Pushing the Barrier by Speed Williams: May 2015


Riding Across the Line

One of the biggest struggles for headers is learning to rope faster. Now days, at most jackpots, the barrier is short and the header just needs to let the steer move before leaving the box. This often positions the header at his steer quicker than he’s ready to rope. How well you ride across the line will dictate how fast you will be able to rope.


There are many opinions about the proper way to ride across the line. But if you are trying to hold on with your legs, and sitting in the saddle as the horse runs, he will beat your rear end with the saddle, and throw you in the air causing you to pull on the bridle reins. This happens to people far more than they realize. The result is that by hanging onto or balancing on the reins, your horse slows down and you’re teaching him to run through the bridle. You just cannot get to the steer as fast when you’re using the bridle reins for balance, even unintentionally.


I see this quite often in my schools and most people don’t realize they’re doing this until we watch the video and it’s pointed out to them. It’s just like driving a car with your foot on the brakes all the time. Essentially you’re teaching your horse to have a hard mouth and to be unresponsive. This all comes from not riding your horse correctly in the first two jumps.


It’s been a year since my wife lost her good heel horse and started back heading seriously. One of her biggest struggles is riding across the line even though she rides extremely well. She grew up playing polo where they squeeze from their hips to their knees constantly. Consequently, it’s very difficult for her to swing her rope with any speed on it, which also makes it hard for her to get ready to rope fast.


This is one of the most difficult things for a header to master. You should be able to drop your left hand forward, put weight in your stirrup and ride across the line swinging your rope and be ready to rope when you reach your steer. Much easier said than done. I break this down on the Hot Heels going at a walk in order to do things fundamentally correct.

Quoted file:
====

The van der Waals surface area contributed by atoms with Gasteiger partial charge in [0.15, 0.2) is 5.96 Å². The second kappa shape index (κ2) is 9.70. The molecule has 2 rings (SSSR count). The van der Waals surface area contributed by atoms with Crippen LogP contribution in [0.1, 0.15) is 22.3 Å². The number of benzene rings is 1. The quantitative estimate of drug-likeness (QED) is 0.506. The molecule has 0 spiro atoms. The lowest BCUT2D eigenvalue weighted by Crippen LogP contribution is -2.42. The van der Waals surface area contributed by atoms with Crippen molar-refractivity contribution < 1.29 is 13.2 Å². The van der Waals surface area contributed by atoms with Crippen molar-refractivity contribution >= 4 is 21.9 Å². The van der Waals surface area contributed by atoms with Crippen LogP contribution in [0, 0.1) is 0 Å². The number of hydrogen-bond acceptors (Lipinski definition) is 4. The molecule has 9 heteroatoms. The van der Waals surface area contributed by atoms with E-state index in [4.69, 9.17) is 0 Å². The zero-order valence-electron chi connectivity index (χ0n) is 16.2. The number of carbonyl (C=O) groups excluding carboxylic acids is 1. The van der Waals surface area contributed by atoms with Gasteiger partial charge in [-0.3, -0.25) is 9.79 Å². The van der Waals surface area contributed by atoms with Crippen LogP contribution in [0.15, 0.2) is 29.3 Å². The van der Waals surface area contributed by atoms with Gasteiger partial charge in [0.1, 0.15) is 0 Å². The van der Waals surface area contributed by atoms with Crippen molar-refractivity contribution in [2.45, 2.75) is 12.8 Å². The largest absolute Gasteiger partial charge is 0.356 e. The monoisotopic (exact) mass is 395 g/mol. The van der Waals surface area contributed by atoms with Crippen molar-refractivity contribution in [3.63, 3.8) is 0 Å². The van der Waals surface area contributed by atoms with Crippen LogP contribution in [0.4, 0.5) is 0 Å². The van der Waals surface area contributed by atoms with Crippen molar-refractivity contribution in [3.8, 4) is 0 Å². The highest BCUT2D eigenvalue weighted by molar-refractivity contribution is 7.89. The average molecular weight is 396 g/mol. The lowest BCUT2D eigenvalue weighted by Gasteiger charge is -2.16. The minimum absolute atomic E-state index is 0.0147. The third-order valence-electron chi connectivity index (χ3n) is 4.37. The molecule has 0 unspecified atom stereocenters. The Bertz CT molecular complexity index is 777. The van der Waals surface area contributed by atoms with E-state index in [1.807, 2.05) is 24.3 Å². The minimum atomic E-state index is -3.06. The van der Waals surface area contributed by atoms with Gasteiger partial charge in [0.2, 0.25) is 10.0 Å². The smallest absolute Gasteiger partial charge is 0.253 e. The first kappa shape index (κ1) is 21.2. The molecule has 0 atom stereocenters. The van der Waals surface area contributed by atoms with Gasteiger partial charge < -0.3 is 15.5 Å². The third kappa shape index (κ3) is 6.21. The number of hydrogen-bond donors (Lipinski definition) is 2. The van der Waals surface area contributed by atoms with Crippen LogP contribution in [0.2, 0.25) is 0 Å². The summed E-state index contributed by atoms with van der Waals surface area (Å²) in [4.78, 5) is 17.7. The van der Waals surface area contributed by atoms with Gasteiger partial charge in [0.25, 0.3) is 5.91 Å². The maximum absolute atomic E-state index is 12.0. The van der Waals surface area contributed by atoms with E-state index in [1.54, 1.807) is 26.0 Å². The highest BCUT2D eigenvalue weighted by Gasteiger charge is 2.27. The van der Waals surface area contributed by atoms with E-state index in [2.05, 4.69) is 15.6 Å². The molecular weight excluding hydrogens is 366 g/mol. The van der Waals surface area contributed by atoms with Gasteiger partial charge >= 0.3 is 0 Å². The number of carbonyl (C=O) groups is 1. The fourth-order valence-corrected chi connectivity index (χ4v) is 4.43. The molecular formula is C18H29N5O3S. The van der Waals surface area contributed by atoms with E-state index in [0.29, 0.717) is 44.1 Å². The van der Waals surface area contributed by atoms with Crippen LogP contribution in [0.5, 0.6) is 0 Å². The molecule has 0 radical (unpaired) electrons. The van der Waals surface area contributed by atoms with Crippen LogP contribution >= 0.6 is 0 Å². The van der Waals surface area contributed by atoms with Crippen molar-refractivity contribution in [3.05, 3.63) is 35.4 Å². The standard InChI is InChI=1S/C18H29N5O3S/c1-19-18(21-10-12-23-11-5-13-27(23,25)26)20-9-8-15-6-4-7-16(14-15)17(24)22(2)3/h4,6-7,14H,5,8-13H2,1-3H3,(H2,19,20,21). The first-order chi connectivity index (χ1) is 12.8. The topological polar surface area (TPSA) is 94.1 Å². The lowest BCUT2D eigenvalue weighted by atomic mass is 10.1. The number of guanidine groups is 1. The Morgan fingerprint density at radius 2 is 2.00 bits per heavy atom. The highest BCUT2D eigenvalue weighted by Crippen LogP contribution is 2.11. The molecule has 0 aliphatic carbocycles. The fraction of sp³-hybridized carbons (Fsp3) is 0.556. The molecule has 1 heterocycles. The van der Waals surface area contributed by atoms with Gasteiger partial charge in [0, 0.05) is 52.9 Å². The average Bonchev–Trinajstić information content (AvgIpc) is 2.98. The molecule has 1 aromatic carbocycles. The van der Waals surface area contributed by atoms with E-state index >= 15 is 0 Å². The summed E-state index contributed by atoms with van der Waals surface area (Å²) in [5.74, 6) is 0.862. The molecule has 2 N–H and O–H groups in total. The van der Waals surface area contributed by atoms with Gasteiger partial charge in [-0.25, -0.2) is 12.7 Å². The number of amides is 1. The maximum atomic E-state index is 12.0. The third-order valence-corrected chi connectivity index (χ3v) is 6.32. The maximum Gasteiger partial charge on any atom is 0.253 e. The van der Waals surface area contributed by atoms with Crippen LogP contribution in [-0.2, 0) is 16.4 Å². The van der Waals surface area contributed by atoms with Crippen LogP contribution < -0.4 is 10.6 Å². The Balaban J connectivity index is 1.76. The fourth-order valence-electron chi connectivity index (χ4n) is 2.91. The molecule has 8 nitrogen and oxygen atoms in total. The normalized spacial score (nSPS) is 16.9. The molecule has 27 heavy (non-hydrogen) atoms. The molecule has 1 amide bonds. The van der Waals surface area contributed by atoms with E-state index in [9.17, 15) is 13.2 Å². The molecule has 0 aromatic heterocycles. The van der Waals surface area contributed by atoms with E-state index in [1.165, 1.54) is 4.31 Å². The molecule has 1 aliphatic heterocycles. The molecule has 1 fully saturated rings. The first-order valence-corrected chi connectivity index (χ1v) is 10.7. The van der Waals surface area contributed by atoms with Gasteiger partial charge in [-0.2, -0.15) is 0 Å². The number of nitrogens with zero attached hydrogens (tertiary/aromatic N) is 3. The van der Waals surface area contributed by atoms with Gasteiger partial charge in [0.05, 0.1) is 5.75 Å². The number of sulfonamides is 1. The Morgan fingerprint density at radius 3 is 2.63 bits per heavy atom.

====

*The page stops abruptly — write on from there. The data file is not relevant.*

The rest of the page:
I’m currently working on a video of some of the clients I’ve been coaching that shows how much they’ve improved and how much faster they can rope. You have to break it down and do it correctly on the Hot Heels at a walk, trot, and lope before you ever have a chance going fast.


What’s new with me:  Recently I had an “awakening” at the American rodeo. Even though I don’t plan on being a full time rodeo cowboy, there are some good ropings and rodeos I will compete at. To be truly competitive I realized I needed a seasoned, older horse. I have some really cool young horses that will be very good one day. But they’re not finished and competing on a young horse is difficult. Finished head horses are hard to find and I’ve been reluctant to buy one because I didn’t want to be tempted to get back on the rodeo trail. But I’m staying booked with my schools and I enjoy teaching very much.


It’s baseball season and both my kids are playing this year. The weather has turned nice in Texas and people are starting to book schools for a week at a time. This really enables us to work through problems, allowing them to progress more quickly.


I just loaded my runs from Austin, the Hork Dog, and the World Series at Salado. These videos are free for anyone to watch at speedroping.com. Subscribers will be able to watch the video described above with instructions of how to ride your horse across line in order to rope faster.


May 7, 2015 |

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